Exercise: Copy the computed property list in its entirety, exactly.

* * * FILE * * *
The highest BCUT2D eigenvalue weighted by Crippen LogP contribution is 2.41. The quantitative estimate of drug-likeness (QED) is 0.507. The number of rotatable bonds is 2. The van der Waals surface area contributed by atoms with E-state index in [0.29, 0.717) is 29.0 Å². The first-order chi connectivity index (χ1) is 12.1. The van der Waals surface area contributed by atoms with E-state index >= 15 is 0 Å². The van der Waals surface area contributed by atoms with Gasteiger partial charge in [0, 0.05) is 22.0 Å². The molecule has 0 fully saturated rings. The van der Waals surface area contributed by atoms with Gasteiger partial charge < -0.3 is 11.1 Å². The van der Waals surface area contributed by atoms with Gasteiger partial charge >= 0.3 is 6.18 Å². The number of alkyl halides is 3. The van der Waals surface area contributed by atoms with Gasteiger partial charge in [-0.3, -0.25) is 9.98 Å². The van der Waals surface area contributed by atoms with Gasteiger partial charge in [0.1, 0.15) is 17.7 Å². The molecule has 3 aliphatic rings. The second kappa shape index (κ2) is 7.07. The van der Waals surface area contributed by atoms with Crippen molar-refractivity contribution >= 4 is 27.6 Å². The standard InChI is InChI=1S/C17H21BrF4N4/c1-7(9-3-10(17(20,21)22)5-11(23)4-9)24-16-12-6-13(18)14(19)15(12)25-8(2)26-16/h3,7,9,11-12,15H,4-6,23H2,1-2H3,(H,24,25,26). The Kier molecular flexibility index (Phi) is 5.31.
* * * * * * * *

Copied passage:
The highest BCUT2D eigenvalue weighted by Crippen LogP contribution is 2.41. The quantitative estimate of drug-likeness (QED) is 0.507. The number of rotatable bonds is 2. The van der Waals surface area contributed by atoms with E-state index in [0.29, 0.717) is 29.0 Å². The first-order chi connectivity index (χ1) is 12.1. The van der Waals surface area contributed by atoms with E-state index >= 15 is 0 Å². The van der Waals surface area contributed by atoms with Gasteiger partial charge in [0, 0.05) is 22.0 Å². The molecule has 0 fully saturated rings. The van der Waals surface area contributed by atoms with Gasteiger partial charge < -0.3 is 11.1 Å². The van der Waals surface area contributed by atoms with Gasteiger partial charge >= 0.3 is 6.18 Å². The number of alkyl halides is 3. The van der Waals surface area contributed by atoms with Gasteiger partial charge in [-0.3, -0.25) is 9.98 Å². The van der Waals surface area contributed by atoms with Gasteiger partial charge in [0.1, 0.15) is 17.7 Å². The molecule has 3 aliphatic rings. The second kappa shape index (κ2) is 7.07. The van der Waals surface area contributed by atoms with Crippen molar-refractivity contribution >= 4 is 27.6 Å². The standard InChI is InChI=1S/C17H21BrF4N4/c1-7(9-3-10(17(20,21)22)5-11(23)4-9)24-16-12-6-13(18)14(19)15(12)25-8(2)26-16/h3,7,9,11-12,15H,4-6,23H2,1-2H3,(H,24,25,26). The Kier molecular flexibility index (Phi) is 5.31.